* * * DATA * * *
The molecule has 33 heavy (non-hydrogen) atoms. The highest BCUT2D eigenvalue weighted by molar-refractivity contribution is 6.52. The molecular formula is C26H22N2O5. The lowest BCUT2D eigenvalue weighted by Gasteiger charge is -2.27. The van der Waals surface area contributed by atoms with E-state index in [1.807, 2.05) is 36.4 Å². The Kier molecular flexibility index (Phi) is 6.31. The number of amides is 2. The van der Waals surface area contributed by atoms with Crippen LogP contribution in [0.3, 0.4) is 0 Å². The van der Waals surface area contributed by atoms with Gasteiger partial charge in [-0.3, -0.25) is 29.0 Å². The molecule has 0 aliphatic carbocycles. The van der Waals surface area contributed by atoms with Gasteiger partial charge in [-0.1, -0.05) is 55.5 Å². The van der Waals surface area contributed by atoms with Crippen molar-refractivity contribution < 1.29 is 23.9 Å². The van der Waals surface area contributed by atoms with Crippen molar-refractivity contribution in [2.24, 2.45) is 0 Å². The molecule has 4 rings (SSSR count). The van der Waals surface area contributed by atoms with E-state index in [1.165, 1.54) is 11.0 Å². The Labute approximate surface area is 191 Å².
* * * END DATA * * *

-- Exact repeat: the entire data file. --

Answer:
The molecule has 33 heavy (non-hydrogen) atoms. The highest BCUT2D eigenvalue weighted by molar-refractivity contribution is 6.52. The molecular formula is C26H22N2O5. The lowest BCUT2D eigenvalue weighted by Gasteiger charge is -2.27. The van der Waals surface area contributed by atoms with E-state index in [1.807, 2.05) is 36.4 Å². The Kier molecular flexibility index (Phi) is 6.31. The number of amides is 2. The van der Waals surface area contributed by atoms with Crippen LogP contribution in [0.3, 0.4) is 0 Å². The van der Waals surface area contributed by atoms with Gasteiger partial charge in [-0.3, -0.25) is 29.0 Å². The molecule has 0 aliphatic carbocycles. The van der Waals surface area contributed by atoms with Gasteiger partial charge in [-0.1, -0.05) is 55.5 Å². The van der Waals surface area contributed by atoms with Crippen molar-refractivity contribution < 1.29 is 23.9 Å². The van der Waals surface area contributed by atoms with Crippen molar-refractivity contribution in [2.24, 2.45) is 0 Å². The molecule has 4 rings (SSSR count). The van der Waals surface area contributed by atoms with E-state index in [1.165, 1.54) is 11.0 Å². The Labute approximate surface area is 191 Å².